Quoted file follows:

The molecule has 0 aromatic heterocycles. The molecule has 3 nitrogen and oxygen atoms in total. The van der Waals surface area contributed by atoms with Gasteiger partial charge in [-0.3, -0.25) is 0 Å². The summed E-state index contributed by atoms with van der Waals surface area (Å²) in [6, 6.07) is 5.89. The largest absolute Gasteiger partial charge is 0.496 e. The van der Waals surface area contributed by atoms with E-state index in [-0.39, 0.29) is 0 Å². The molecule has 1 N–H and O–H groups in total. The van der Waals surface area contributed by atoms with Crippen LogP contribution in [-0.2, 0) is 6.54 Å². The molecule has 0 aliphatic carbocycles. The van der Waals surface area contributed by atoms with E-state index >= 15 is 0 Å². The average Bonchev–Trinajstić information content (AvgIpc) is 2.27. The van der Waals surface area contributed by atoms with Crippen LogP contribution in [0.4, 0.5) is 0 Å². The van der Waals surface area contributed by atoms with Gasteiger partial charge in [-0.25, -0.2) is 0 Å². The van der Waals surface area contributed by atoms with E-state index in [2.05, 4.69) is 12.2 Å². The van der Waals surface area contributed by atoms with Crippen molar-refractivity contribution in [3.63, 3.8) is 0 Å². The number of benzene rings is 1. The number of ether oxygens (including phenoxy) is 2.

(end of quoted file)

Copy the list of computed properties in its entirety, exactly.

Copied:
The molecule has 0 aromatic heterocycles. The molecule has 3 nitrogen and oxygen atoms in total. The van der Waals surface area contributed by atoms with Gasteiger partial charge in [-0.3, -0.25) is 0 Å². The summed E-state index contributed by atoms with van der Waals surface area (Å²) in [6, 6.07) is 5.89. The largest absolute Gasteiger partial charge is 0.496 e. The van der Waals surface area contributed by atoms with E-state index in [-0.39, 0.29) is 0 Å². The molecule has 1 N–H and O–H groups in total. The van der Waals surface area contributed by atoms with Crippen LogP contribution in [-0.2, 0) is 6.54 Å². The molecule has 0 aliphatic carbocycles. The van der Waals surface area contributed by atoms with E-state index >= 15 is 0 Å². The average Bonchev–Trinajstić information content (AvgIpc) is 2.27. The van der Waals surface area contributed by atoms with Crippen LogP contribution in [0.4, 0.5) is 0 Å². The van der Waals surface area contributed by atoms with Gasteiger partial charge in [-0.25, -0.2) is 0 Å². The van der Waals surface area contributed by atoms with E-state index in [2.05, 4.69) is 12.2 Å². The van der Waals surface area contributed by atoms with Crippen molar-refractivity contribution in [3.63, 3.8) is 0 Å². The number of benzene rings is 1. The number of ether oxygens (including phenoxy) is 2.